The New Paltz ReUse Center, a warehouse for rescued materials on Clearwater Road, held its grand opening on Wednesday, Oct. 24.
Town of New Paltz Recycling Coordinator Laura Petit said the building is partially funded by the New York State Department of the Environmental Conservation (NYSDEC) and contains materials diverted from the waste stream, as well as materials donated by manufacturers and contractors.
She said the center is frequented mainly by artists and is set up like a retail store full of “moderately priced” residual material such as roofing shingles, rolls of insulation, partial bolts of fabric, carpet remnants, matting material and frames.
“We’re not the same as Salvation Army or Good Will because we don’t have the room for furniture, appliances or clothing,” Petit said. “For instance, we have Kiss My Face bags that were donated filled with wooden discs or pink bracelets for $1.”
Town Supervisor Susan Zimet said the ReUse center was inspired by the Hudson Valley Materials Exchange (HVME), as well as the Environmental Protection Agency (EPA) request for New Paltz to represent the EPA Region 2’s pilot zero waste partner community.
As one of only 13 communities in the country chosen by the EPA, Zimet said the center was “critical.”
“The ReUse Center plays a central role in New Paltz’s mission to be a zero waste community and will provide a public market place for reusable materials and a means to keep these valuable commodities out of the waste stream thereby dramatically reducing the greenhouse gas emissions associated with their disposal,” Zimet said.
New Paltz was recruited by the EPA because it had the “optimal size, demographics, infrastructure, resources, values, priorities, community-mindedness and commitment” to be a model community for the program, according to Kimiko Link, environmental scientist and program coordinator for the state and local sustainable materials management programs for EPA Region 2.
“The lessons learned from this partnership and best practices established will be shared with the national partners, used as models, will help EPA shape its national program,” Link said. “And will help quantify the environmental, health, social, economic benefits and greenhouse gas reductions associated with these activities.”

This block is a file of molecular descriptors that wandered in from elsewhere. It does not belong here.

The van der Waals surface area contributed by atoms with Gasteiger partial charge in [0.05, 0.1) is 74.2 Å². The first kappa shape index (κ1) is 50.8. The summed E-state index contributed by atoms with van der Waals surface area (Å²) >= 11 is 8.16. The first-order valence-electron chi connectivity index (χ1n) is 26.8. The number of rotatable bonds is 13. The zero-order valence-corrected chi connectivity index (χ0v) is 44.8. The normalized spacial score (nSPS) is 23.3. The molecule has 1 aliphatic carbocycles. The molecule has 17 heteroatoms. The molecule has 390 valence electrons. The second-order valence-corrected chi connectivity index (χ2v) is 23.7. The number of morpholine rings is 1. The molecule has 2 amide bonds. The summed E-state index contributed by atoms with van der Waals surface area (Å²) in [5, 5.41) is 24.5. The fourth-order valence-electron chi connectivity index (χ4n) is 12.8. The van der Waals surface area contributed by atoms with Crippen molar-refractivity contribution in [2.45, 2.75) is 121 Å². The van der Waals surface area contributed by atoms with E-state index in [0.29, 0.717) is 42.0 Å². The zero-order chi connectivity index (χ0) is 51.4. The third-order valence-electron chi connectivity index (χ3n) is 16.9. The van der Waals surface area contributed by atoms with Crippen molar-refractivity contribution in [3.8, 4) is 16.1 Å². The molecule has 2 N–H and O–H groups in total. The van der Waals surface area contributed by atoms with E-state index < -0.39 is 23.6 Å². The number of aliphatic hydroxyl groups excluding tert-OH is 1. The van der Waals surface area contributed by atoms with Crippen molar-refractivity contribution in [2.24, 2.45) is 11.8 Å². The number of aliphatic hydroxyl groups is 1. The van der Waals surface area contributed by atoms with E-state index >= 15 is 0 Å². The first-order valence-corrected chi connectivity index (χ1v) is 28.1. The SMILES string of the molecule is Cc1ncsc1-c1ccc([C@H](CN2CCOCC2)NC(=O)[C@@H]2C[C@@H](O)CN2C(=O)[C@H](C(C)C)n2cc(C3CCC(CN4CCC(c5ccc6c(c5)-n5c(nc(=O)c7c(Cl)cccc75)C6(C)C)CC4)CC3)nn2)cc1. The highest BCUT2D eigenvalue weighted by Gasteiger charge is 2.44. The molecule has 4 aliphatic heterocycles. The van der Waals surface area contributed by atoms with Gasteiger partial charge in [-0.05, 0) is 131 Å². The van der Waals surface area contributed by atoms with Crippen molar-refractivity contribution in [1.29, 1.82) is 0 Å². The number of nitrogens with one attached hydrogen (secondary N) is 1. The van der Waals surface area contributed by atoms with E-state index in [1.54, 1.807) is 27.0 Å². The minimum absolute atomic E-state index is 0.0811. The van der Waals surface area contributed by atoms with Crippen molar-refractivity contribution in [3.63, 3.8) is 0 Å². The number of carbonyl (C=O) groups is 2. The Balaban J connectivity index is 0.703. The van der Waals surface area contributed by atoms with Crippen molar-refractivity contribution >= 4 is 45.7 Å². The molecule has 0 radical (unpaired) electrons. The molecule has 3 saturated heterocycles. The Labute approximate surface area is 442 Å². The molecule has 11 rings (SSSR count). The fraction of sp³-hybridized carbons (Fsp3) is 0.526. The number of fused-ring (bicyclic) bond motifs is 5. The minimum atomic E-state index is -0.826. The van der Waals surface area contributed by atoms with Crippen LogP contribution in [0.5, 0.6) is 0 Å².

Zimet said the center will benefit New Paltz in numerous ways by offering a sustainable and inexpensive option to purchase items such as building materials, art supplies and home décor, as well as providing a platform for “community building” through holding different workshops and hosting events such as art shows and craft fairs.
The new building will also be a key component in future plans for the Recycling Center.
“The ReUse Center will be the centerpiece of the future eco-village that we hope to build at this site, which will include permaculture demonstration gardens, rainwater harvesting and a solar panel farm to provide renewable municipal electricity needed for our mission to be off the grid,” Zimet said.
It will also have financial advantages too, as less waste being disposed of means less cost, Petit said. While the building for the center is new, Petit said the same reuse operation was previously done out of trailers and has raised $10,000 so far this year, which means the 2013 recycling budget will be reduced.
When preparing for the opening, Petit said she had help from New Paltz students who participated in Make A Difference Day by painting a mural, organizing the center, cleaning the oil recycling and Freon area, starting a greenhouse and tending to the gardens.
Kelly Drummond, SUNY New Paltz recycling coordinator, volunteered and spoke about student benefits at the center’s opening.
“It can be a valuable resource for art majors who can use some of the items to make mosaics or sculptures,” Drummond said.
Similarly, Zimet hopes students will utilize the center and that it will set an example.
“All students are encouraged to visit the ReUse Center and explore the treasures and possibilities that this exciting new community resource provides,” Zimet said. “I …am thrilled to be involved in this critical effort to make New Paltz a model of sustainability for the whole country.”